Do you recall the opening narration to the 1970s science fiction television series “The Six Million Dollar Man?” “Steve Austin, astronaut. A man barely alive. Gentlemen, we can rebuild him. We have the technology. We have the capability to build the world’s first bionic man. Steve Austin will be that man. Better than he was before. Better, stronger, faster.” Pretty far-fetched, huh? Fast forward a half-a-century, and perhaps not.
Welcome to the rapidly expanding world of microchip implants. According to an article on govtech.com, the question “Have you been chipped?” may be the question that separates millions of Americans in the coming decade and perhaps billions worldwide over the next 20 to 30 years. The process consists of implanting an RFID (short-range radio frequency identification device) under the skin at the base of your thumb. The RFID chip is basically a tiny two-way radio, roughly the size of a grain of rice that when scanned can provide information such as a person’s ID number linking to a database with more detailed information about the wearer. Consequently, you can walk into a grocery store and pick up a carton of eggs; swipe your hand across a scanner with your bank account being debited as you walk out the door.
If that sounds like the distant future, you haven’t been to Sweden lately, where a company called Biohax has already installed around 4,000 chips in customers at a cost of $180 each. Inserted just below the thumb, this chip about the size of a Tylenol pill can open secure doors, pay for tickets and share emergency information with medical personnel. “The chip implant is a secure way of ensuring that a person’s digital identity is linked to their physical identity. It enables access management in a way that protects individual self-sovereignty and allows users to control the privacy of their online activity,” Dr. Stewart Southey, the Chief Medical Officer at Biohax International, told Fox News in an interview. “Privacy” and “online activity” are two concepts seldom strung together.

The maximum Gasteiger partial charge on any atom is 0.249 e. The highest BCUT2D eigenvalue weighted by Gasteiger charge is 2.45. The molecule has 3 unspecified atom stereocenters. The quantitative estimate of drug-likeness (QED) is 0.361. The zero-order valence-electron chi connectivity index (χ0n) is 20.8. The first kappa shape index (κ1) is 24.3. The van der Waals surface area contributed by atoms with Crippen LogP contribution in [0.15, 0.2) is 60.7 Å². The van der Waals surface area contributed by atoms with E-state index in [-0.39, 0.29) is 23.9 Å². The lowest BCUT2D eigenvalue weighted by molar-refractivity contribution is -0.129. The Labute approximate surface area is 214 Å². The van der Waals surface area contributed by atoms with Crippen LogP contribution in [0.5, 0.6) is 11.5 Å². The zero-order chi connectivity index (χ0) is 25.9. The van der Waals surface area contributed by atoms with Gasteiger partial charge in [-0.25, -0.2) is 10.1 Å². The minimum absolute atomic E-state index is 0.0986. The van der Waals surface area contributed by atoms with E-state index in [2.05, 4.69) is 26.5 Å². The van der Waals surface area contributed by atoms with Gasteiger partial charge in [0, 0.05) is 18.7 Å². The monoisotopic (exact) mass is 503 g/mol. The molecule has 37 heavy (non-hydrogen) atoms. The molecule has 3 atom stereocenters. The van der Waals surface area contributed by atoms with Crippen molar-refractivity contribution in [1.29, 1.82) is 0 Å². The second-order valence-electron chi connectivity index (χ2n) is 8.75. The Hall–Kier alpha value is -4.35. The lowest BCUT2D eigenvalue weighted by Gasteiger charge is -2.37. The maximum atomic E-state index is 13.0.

The RFID chip has been around since 1998 and received FDA approval in 2004. They are already widely implemented in pacemakers and insulin pumps for diabetics. And many of us have chips implanted in our pets so if lost they can be returned. Combine that with the fact you’ll never again have to worry about losing your wallet; will be able to control many of your electronic devices; you’ll never have to show an ID or driver’s license; no need for cash or credit cards; you can keep track of your children and your personal medical information would be readily available in an emergency — what could be the rub?
The rub lies in the fact that the health consequences of microchip implants has not been adequately studied and the world is full of bad-actors who may be able to hack into the microchips in our body. Combine that with privacy concerns and the possibility of getting chipped becoming mandatory and the wisdom of getting micro chipped is quite the hot topic.
Some of the questions asked on govtech.com are:
• Is implanting chips physically and emotionally safe?
• Who owns the data and who has access and when?
• Do the chips communicate with outside networks?
• How are chips updated when flaws are found?
• Can they be hacked and assuming yes, what security is in place to stop unauthorized access to and manipulation of data?
• And will microchips remain voluntary?
As this technology moves forward, rest assured the debate will become even more passionate centering not only on the efficacy of being microchipped but what you believe might happen in the future regarding their use.
Cord Prettyman is a certified Master Personal Trainer and owner of Absolute Workout Fitness and Post-Re-hab Studio in Woodland Park. He can be reached at 687-7437, email@example.com. Visit cordprettyman.com for more information.